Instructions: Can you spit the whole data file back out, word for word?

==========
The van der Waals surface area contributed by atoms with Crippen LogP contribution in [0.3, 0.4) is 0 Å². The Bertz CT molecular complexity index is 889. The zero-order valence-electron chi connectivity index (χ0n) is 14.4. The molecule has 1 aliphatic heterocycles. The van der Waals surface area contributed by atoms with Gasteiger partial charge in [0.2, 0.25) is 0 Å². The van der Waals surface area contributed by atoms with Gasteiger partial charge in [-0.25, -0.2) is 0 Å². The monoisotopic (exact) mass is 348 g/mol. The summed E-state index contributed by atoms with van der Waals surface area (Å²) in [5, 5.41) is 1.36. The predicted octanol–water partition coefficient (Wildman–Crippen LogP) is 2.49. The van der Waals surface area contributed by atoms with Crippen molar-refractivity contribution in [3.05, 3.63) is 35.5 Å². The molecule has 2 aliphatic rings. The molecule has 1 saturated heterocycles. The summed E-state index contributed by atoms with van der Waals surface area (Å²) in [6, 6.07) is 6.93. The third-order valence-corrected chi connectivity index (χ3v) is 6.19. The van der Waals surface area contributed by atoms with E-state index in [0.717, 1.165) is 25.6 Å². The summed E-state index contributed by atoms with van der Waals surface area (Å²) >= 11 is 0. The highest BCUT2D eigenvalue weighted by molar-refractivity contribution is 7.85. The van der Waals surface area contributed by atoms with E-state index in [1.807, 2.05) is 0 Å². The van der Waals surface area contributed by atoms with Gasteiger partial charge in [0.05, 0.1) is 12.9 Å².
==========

The van der Waals surface area contributed by atoms with Crippen LogP contribution in [0.3, 0.4) is 0 Å². The Bertz CT molecular complexity index is 889. The zero-order valence-electron chi connectivity index (χ0n) is 14.4. The molecule has 1 aliphatic heterocycles. The van der Waals surface area contributed by atoms with Gasteiger partial charge in [0.2, 0.25) is 0 Å². The van der Waals surface area contributed by atoms with Gasteiger partial charge in [-0.25, -0.2) is 0 Å². The monoisotopic (exact) mass is 348 g/mol. The summed E-state index contributed by atoms with van der Waals surface area (Å²) in [5, 5.41) is 1.36. The predicted octanol–water partition coefficient (Wildman–Crippen LogP) is 2.49. The van der Waals surface area contributed by atoms with Crippen molar-refractivity contribution in [3.05, 3.63) is 35.5 Å². The molecule has 2 aliphatic rings. The molecule has 1 saturated heterocycles. The summed E-state index contributed by atoms with van der Waals surface area (Å²) in [6, 6.07) is 6.93. The third-order valence-corrected chi connectivity index (χ3v) is 6.19. The van der Waals surface area contributed by atoms with E-state index in [0.717, 1.165) is 25.6 Å². The summed E-state index contributed by atoms with van der Waals surface area (Å²) >= 11 is 0. The highest BCUT2D eigenvalue weighted by molar-refractivity contribution is 7.85. The van der Waals surface area contributed by atoms with E-state index in [1.807, 2.05) is 0 Å². The van der Waals surface area contributed by atoms with Gasteiger partial charge in [0.05, 0.1) is 12.9 Å².